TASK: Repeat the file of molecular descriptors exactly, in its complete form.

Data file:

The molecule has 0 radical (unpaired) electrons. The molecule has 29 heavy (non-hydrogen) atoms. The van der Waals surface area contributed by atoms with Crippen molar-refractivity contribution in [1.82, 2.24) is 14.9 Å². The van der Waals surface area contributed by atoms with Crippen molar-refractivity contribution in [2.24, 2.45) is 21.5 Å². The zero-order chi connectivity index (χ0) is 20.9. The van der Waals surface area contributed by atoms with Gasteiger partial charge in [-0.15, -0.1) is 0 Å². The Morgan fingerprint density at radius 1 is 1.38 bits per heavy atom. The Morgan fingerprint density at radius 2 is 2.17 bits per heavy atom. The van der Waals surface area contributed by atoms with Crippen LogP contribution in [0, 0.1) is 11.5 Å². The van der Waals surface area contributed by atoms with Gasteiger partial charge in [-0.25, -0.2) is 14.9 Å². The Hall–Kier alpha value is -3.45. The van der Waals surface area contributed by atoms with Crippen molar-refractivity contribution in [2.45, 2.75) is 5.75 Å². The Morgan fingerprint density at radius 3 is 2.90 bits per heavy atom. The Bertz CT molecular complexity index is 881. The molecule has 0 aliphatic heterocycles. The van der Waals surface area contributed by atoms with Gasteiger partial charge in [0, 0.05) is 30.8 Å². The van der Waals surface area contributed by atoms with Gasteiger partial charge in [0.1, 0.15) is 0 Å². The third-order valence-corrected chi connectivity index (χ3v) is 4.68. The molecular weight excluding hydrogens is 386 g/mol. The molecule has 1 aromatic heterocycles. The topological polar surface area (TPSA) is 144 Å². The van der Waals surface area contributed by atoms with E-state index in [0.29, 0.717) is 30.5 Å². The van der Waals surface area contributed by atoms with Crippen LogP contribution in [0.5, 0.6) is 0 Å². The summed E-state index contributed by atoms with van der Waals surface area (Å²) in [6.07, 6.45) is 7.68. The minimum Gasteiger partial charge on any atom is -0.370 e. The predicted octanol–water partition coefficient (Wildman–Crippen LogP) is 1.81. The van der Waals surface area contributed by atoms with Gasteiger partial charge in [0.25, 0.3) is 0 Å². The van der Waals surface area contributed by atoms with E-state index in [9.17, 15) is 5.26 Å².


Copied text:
The molecule has 0 radical (unpaired) electrons. The molecule has 29 heavy (non-hydrogen) atoms. The van der Waals surface area contributed by atoms with Crippen molar-refractivity contribution in [1.82, 2.24) is 14.9 Å². The van der Waals surface area contributed by atoms with Crippen molar-refractivity contribution in [2.24, 2.45) is 21.5 Å². The zero-order chi connectivity index (χ0) is 20.9. The van der Waals surface area contributed by atoms with Gasteiger partial charge in [-0.15, -0.1) is 0 Å². The Morgan fingerprint density at radius 1 is 1.38 bits per heavy atom. The Morgan fingerprint density at radius 2 is 2.17 bits per heavy atom. The van der Waals surface area contributed by atoms with Crippen LogP contribution in [0, 0.1) is 11.5 Å². The van der Waals surface area contributed by atoms with Gasteiger partial charge in [-0.25, -0.2) is 14.9 Å². The Hall–Kier alpha value is -3.45. The van der Waals surface area contributed by atoms with Crippen molar-refractivity contribution in [2.45, 2.75) is 5.75 Å². The Morgan fingerprint density at radius 3 is 2.90 bits per heavy atom. The Bertz CT molecular complexity index is 881. The molecule has 0 aliphatic heterocycles. The van der Waals surface area contributed by atoms with Gasteiger partial charge in [0, 0.05) is 30.8 Å². The van der Waals surface area contributed by atoms with Gasteiger partial charge in [0.1, 0.15) is 0 Å². The third-order valence-corrected chi connectivity index (χ3v) is 4.68. The molecular weight excluding hydrogens is 386 g/mol. The molecule has 1 aromatic heterocycles. The topological polar surface area (TPSA) is 144 Å². The van der Waals surface area contributed by atoms with E-state index in [0.29, 0.717) is 30.5 Å². The van der Waals surface area contributed by atoms with Crippen LogP contribution in [0.5, 0.6) is 0 Å². The summed E-state index contributed by atoms with van der Waals surface area (Å²) in [6.07, 6.45) is 7.68. The minimum Gasteiger partial charge on any atom is -0.370 e. The predicted octanol–water partition coefficient (Wildman–Crippen LogP) is 1.81. The van der Waals surface area contributed by atoms with Gasteiger partial charge in [0.25, 0.3) is 0 Å². The van der Waals surface area contributed by atoms with E-state index in [9.17, 15) is 5.26 Å².